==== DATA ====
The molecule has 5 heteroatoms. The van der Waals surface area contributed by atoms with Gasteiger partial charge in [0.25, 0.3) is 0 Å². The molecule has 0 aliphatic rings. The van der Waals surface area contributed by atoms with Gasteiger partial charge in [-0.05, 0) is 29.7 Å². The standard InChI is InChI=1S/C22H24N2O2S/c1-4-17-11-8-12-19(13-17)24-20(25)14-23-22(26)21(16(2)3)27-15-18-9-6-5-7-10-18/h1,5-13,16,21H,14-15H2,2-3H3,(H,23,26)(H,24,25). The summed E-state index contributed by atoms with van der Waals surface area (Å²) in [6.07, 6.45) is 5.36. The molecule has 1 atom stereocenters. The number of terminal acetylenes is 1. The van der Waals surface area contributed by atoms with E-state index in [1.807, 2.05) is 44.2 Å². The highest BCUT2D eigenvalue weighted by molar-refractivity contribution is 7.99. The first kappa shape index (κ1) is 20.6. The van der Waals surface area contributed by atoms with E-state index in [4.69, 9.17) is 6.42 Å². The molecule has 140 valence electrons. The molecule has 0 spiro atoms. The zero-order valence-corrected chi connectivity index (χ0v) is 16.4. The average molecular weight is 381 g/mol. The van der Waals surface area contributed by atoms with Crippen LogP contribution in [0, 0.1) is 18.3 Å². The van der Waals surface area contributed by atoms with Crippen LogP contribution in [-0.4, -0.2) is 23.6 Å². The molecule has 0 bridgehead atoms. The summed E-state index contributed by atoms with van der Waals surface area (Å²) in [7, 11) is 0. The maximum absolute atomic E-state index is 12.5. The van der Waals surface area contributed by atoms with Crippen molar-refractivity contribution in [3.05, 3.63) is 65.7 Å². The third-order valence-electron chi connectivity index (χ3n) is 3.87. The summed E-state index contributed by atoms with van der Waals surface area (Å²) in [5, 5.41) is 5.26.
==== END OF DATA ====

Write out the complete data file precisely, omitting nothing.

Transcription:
The molecule has 5 heteroatoms. The van der Waals surface area contributed by atoms with Gasteiger partial charge in [0.25, 0.3) is 0 Å². The molecule has 0 aliphatic rings. The van der Waals surface area contributed by atoms with Gasteiger partial charge in [-0.05, 0) is 29.7 Å². The standard InChI is InChI=1S/C22H24N2O2S/c1-4-17-11-8-12-19(13-17)24-20(25)14-23-22(26)21(16(2)3)27-15-18-9-6-5-7-10-18/h1,5-13,16,21H,14-15H2,2-3H3,(H,23,26)(H,24,25). The summed E-state index contributed by atoms with van der Waals surface area (Å²) in [6.07, 6.45) is 5.36. The molecule has 1 atom stereocenters. The number of terminal acetylenes is 1. The van der Waals surface area contributed by atoms with E-state index in [1.807, 2.05) is 44.2 Å². The highest BCUT2D eigenvalue weighted by molar-refractivity contribution is 7.99. The first kappa shape index (κ1) is 20.6. The van der Waals surface area contributed by atoms with E-state index in [4.69, 9.17) is 6.42 Å². The molecule has 140 valence electrons. The molecule has 0 spiro atoms. The zero-order valence-corrected chi connectivity index (χ0v) is 16.4. The average molecular weight is 381 g/mol. The van der Waals surface area contributed by atoms with Crippen LogP contribution in [0, 0.1) is 18.3 Å². The van der Waals surface area contributed by atoms with Crippen LogP contribution in [-0.4, -0.2) is 23.6 Å². The molecule has 0 bridgehead atoms. The summed E-state index contributed by atoms with van der Waals surface area (Å²) in [7, 11) is 0. The maximum absolute atomic E-state index is 12.5. The van der Waals surface area contributed by atoms with Crippen molar-refractivity contribution in [3.05, 3.63) is 65.7 Å². The third-order valence-electron chi connectivity index (χ3n) is 3.87. The summed E-state index contributed by atoms with van der Waals surface area (Å²) in [5, 5.41) is 5.26.